Stereotypes and clichés reflect in the video art
ISTANBUL - Hürriyet Daily News
Julian Rosefeldt focuses on the clichés and political aspects of society in his video titled “Asylum,” which is showing at the Garibaldi building in Istanbul by Dirimart Gallery.German video artist Julian Rosefeldt focuses on the clichés and political aspects of society in his video titled “Asylum,” which is showing at the Garibaldi building in Istanbul by Dirimart Art Gallery.
Rosefeldt’s video focuses on clichés with a cinematographic approach. He created the images and chose the actors and actresses.
“The first part of the work deals with political asylum with certain stereotypes of people,” said Rosefeldt, adding that people in Western Europe had certain stereotypes or clichés about people who lived in other countries.
However, while dealing with those issues, Rosefeldt chose to reflect the immigration or migration aspect in European countries.
For instance, Chinese fast-food chefs, Vietnamese toy sellers, Thai prostitutes and Muslim cleaning women in the video appear as they live in asylum. “They are all asylum seekers,” said Rosefeldt.
The aspect of stereotypical images and clichés begin as the audience realizes they are all dressed in the same way. The dresses are like their costumes, according to Rosefeldt.
There are 120 actors. “I built nine groups, and each group represents a certain cliché and certain type of stereotype,” he said.
“These are the clichés that people would associate with the immigrants in England, Italy or France and Germany. Western Europeans would recognize certain clichés immediately. But I did not want to talk about their lives.”
However, Rosefeldt had also realized that he himself, althoug he was an open-minded person, did not have an idea about the lives of those people.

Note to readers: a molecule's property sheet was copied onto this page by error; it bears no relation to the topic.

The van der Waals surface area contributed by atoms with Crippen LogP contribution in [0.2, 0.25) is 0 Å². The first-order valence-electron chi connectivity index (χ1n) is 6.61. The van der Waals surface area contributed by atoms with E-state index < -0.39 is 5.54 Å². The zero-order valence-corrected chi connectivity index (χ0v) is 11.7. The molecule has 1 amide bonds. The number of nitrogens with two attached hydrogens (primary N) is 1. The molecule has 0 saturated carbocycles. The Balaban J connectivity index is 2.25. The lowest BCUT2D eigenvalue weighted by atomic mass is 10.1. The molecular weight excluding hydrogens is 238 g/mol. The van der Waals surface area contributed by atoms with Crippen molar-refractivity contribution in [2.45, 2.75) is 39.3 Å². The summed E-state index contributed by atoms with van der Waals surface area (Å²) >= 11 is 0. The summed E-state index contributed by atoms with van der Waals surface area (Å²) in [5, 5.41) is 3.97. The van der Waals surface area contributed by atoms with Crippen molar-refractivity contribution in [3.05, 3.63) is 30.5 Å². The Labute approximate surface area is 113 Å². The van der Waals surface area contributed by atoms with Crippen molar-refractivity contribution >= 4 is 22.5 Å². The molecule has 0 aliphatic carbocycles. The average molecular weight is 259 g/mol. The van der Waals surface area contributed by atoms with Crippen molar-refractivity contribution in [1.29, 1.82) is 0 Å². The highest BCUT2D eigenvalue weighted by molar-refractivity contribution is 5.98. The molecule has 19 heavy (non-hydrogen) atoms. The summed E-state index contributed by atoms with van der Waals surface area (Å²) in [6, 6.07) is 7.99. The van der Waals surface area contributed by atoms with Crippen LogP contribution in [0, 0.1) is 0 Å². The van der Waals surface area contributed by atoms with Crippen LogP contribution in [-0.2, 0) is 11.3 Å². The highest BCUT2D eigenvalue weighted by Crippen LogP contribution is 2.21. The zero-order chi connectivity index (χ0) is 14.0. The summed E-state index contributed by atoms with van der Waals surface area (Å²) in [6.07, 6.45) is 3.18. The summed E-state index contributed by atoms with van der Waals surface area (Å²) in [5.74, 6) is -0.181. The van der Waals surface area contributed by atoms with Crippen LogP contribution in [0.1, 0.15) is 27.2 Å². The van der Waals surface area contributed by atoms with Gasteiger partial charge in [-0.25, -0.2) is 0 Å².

The whole project started when Rosefeldt visited Barcelona. “I saw a Pakistani or an Indian man selling flowers. I have seen this person in many European countries, and I realized I have no knowledge of their lives. And I thought that it was interesting to talk about our ignorance.”
Roselfeldt made a video that searched for the answers. He tried to awaken the interest of the audience. Rosefeldt makes the audience members ask themselves questions.
“We always visit those so called ‘exotic’ countries, and somehow we take pictures and record videos of the religious practices or the cultural activities in those countries,” he said. “However, we never realize the main idea behind those activities.”
The short film of Rosefeldt does not promise to reveal something new about those countries or those people. It serves to make us ask questions and maybe judge ourselves instead of judging them.
Rosefeldt produced “Asylum” originally as a nine-screen installation in different sets in and around Munich. In slow camera movements around the more than 200 participants, he illustrates in his very personal elegant and ironic style the stereotypes German society likes to reduce immigrants to: Pakistani, African, Chinese or Turkish people are shown as street and garbage workers, newspaper and flower sellers, cooks and cleaning women.